Gaming Steve

December 05, 2005

Gaming Steve Episode 29 - 12.05.2005

Auto AssaultIn this special Gaming Steve episode I sit down with Scott Brown and Ryan Seabury from NetDevil, the makers of the upcoming Auto Assault. In the interview we cover the game's setting, the three player races, the character creation process, new features in the public Beta, the crafting, the weapons, the cars, and the oh-so-much-fun mindless destruction. Enjoy!

Gaming Steve Episode 29 Program

  • 00:07:04 GameTalk: Interview with Scott Brown and Ryan Seabury from NetDevil, the makers of the upcoming Auto Assault.
  • 00:28:52 Show Mail: I answer your gaming questions.
  • 00:45:04 Final Thoughts on developing games in chilly Colorado.
Download the show (48 minutes): Gaming Steve Episode 29 (MP3).

Subscribe to the Podcast directly in iTunes (MP3).
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Posted by Gaming Steve at 06:00 PM | Comments (15) | Posted to Interview | MMORPG | PC | Podcast | Add this story to

Great job Steve I cant wait to get this game

Posted by Matthew Moore at December 5, 2005 06:08 PM

Quite Frankly, that was a very Interesting show. ;)

Posted by Deep Lee at December 6, 2005 12:50 AM

Don't like shows cut into pieces, but it was a nice show. But I think Steve is at his best when he begins to say the word: "interesting..."

Posted by M34 at December 6, 2005 07:56 AM

As an ex-Jumpgate player I have to say I will be avoiding auto assult. Jumpgate began its life as one of the most immersive MMO's I've ever played. Their was an actual story constantly going on and an actual RP that had an effect on the game, but after the initial rush NetDevil started updating their site less and less often, ops all but ceased to exist. They promised a free expansion download that would add a ton of things the players had been asking for (Player run stations etc) but took over four years (If I remember correctly) to release claiming testing issues. Once it was finally released it was filled with bugs, and was completely unbalanced. After that, the game began to hemmorage players. Instead of trying to repair the problems we had they tried to get new players buy essentially offering them a level 30 Character (Which in the game is where a character can actually begin to be effective) to new characters. Imagine finding a level 30 Character in WoW that doesn't even know the basics of play.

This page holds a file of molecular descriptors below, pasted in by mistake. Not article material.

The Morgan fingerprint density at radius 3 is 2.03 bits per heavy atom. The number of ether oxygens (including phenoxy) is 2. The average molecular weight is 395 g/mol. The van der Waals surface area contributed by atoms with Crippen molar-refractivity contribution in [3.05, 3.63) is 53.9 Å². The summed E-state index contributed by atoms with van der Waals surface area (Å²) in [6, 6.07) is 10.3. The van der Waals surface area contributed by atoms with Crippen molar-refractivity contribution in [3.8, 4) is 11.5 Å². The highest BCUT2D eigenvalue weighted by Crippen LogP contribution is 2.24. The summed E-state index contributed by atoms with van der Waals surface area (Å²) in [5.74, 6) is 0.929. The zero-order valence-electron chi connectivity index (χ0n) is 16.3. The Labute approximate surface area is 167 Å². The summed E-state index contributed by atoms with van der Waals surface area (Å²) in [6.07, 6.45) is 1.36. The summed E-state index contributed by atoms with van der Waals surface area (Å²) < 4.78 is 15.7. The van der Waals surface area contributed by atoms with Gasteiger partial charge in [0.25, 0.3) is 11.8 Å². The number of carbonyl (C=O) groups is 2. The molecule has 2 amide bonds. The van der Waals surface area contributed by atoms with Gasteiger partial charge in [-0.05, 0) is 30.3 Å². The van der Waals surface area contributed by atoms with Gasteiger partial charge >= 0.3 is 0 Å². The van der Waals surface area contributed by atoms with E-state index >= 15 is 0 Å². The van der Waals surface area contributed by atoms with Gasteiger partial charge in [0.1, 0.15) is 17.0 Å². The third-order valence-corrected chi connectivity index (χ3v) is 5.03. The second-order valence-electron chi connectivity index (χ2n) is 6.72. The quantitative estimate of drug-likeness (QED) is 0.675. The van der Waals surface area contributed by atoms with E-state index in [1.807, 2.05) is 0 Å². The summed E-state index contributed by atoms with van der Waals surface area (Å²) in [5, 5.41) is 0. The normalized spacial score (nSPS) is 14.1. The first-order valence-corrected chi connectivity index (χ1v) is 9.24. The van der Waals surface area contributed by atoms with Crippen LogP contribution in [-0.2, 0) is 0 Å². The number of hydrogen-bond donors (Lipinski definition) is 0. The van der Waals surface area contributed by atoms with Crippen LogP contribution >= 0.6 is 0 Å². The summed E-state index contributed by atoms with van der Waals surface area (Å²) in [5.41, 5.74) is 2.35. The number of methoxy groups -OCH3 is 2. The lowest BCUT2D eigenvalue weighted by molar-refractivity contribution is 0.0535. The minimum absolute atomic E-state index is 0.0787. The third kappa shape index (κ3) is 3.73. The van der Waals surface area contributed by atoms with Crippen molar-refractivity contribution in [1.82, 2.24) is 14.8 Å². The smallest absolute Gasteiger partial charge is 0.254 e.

Any game that Net Devil releases is going to probably be a great game on release, but I'm not playing anything they do until I know their not going to stop updating the game a year later

Posted by Ryan Brown at December 6, 2005 08:31 AM

Oh please, that's not even remotely right. Ep 2 didn't take 4 years - JG has only been on the market for 4 years -=total=- it was in beta for a year or 2 before making it a 6 year old game and EP2 came out about halfway through it's life. The live events and the the promises you're talking about were/are the responsibility of the Themis group not NetDevil. They're the ones that stopped giving you live events, not the developers. I wonder if that's why NetDevil isn't working with Themis on AA.